Drinking at a Crossroads: Neighborhood Bar Tour 2005-2006
About this series: As you may have read recently, the city of Portland is at a “crossroads.” One path leads to a “yuppie playground,” where everyone lives in a condo and considers kayaking a fun leisure activity. Down the other lies the Socialist Revolution liberal newspaper editors secretly hope for. I mean dread. We dread that.
Anyway, in at least one respect, Portland is at an important intersection. City officials will soon consider zoning changes aimed at keeping bars out of residential areas. The direction the city takes from here will have a profound effect on our cultural and social lives for years to come.
Are neighborhood bars a scourge that must be stamped out before good citizens who drink in the privacy of their own homes see their property values slip from quintuple to merely quadruple what they originally paid? Or are local pubs the key links that keep our community together and make the six months of frigid dusk at this latitude tolerable?
The Bollard is launching a special investigative series called Drinking at a Crossroads: Neighborhood Bar Tour 2005-2006. Our staff will travel — on foot or by designated driver — to neighborhood bars throughout the area and conduct in-depth research to help us answer these important questions, or at least better understand whatever the hell the regulars at these places are mumbling to themselves all day.
The Icehouse Tavern
231 York St., Portland
The Icehouse Tavern is a rowdy, but generally friendly, neighborhood bar in the West End of Portland. You may remember it as Popeye’s Icehouse. That’s what it was called before complaints from neighbors and a very public tussle with city officials nearly cost the bar its liquor license several years ago.
It was wise to change the name. Popeye got in a lot of fights, so that was a bad association. Also, he didn’t live in an icehouse. That’s Superman.
The Icehouse sits at the north end of the Casco Bay Bridge, and is easily identified by the airplane tail sticking out of its roof – a clear indication of the level of wit you’ll find on display inside.
This isn’t a big bar, and the popular pool table takes up almost half the space. The walls are covered in beer mirrors and promotional posters, though there are a few treasures amid all the junk, like photos of Governor Baldacci and Senator Snowe chillin’ at Popeye’s with past owner Bernie Orne.
They don’t come by much anymore. The Icehouse is not their scene. It’s not what you’d call a casual drinking establishment (bars that serve Allen’s Coffee Brandy seldom are). The regulars are either talking to themselves or yelling at each other.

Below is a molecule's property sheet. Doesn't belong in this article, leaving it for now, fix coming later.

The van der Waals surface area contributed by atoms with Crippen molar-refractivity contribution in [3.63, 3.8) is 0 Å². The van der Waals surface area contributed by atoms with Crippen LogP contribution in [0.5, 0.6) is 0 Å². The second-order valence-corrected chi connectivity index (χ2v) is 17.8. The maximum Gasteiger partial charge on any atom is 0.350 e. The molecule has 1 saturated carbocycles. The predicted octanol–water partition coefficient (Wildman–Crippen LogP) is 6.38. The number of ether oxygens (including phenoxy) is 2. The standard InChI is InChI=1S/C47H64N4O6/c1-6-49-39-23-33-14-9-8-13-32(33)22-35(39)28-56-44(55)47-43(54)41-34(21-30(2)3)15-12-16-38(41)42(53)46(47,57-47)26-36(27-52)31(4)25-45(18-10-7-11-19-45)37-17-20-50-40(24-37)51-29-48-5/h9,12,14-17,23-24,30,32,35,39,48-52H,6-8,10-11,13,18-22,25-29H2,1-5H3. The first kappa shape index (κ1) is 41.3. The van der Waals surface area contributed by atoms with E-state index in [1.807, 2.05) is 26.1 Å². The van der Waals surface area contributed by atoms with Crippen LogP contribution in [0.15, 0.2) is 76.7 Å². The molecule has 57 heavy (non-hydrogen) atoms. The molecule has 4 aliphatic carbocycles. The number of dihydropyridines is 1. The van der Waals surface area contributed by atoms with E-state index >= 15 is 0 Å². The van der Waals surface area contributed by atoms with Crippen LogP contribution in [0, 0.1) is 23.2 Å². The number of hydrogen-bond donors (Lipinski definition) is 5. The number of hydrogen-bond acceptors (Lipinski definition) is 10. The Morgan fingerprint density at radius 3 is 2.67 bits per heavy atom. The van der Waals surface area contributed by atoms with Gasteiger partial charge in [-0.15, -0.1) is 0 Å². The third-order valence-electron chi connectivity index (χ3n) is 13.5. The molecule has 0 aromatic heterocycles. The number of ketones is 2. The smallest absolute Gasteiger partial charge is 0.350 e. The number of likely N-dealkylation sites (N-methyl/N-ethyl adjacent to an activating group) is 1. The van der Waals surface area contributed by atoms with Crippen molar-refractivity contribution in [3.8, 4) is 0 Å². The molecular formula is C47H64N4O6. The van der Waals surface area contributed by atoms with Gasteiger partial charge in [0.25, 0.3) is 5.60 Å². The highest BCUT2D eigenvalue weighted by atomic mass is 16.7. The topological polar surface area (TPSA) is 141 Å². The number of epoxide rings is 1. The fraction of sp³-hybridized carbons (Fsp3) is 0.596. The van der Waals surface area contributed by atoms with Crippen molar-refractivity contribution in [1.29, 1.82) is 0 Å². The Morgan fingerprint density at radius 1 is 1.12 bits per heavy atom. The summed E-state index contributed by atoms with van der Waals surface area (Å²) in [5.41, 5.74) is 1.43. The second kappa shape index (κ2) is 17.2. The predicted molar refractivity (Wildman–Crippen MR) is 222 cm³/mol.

Actually, that is a lot like Congress. But at the Icehouse, they know how to have a good time. The regulars are singing and dancing, badly, to the jukebox; shooting pool, with surprising skill; and shouting, but in a spirit of aggressive jest. There’s a lot of laughter – usually at someone’s expense, but laughter all the same. There’s something to be said for that.
The Icehouse is also notable for an old board that runs the length of the bar. Drinkers of past decades have carved their nicknames into the heavily varnished wood and colored the letters in with pen. This is a piece of living Drinking History — like Sen. Edward Kennedy, who may or may not be “Donk.”
The Icehouse has a small kitchen. Signs inside advertise a fish sandwich and, of all things, butterfly shrimp. Also – perhaps for dessert — jello shots. I didn’t feel hungry while I was there, but neither did I thirst, thanks to cheap PBR cans and reasonably attentive bartenders.
There’s another one of those rip-off TouchTunes digital jukeboxes at the Icehouse. It’s hard to resist these evil machines when the alternative is listening to some loudmouth drunk at the end of the bar. (I eventually broke down and fed it a couple bucks to hear some old AC/DC. If you have to hear a drunk guy hollerin’, shouldn’t it be Bon Scott?)
When the city crackdown on neighborhood bars begins in earnest, the Icehouse will be high on the target list, possibly at the very top. The neighborhood has changed around the bar over the years, and so has the zoning. The old tavern is now in a residential zone, where drinking establishments are not permitted unless “grandfathered” in. That means the bar can stay open as long as some grandpa in the neighborhood keeps shuffling in every day at noon for his glass of scotch.
If grandpa gets caught peeing in the neighbor’s bushes again, it could be curtains for the Icehouse. Like any bar, it’s only as safe as its drunkest patron. Give the wrong guy a can of spinach, or a can of Red Bull with his vodka, and all hell can break loose.
Personally, I hope the Icehouse survives. It can be obnoxious, but it’s a good-natured bar at heart that serves a dedicated clientele who’d otherwise be bothering people at Ruski’s. Soon after my associates and I walked in for our first research trip, a tipsy patron laid down the law. “Thissis a rowdy place,” he slurred, “so you guys hafta behave yerselfs.” We did.
See — the place polices itself.
— Chris Busby
[Note: The Icehouse Tavern closed during the summer of 2008.]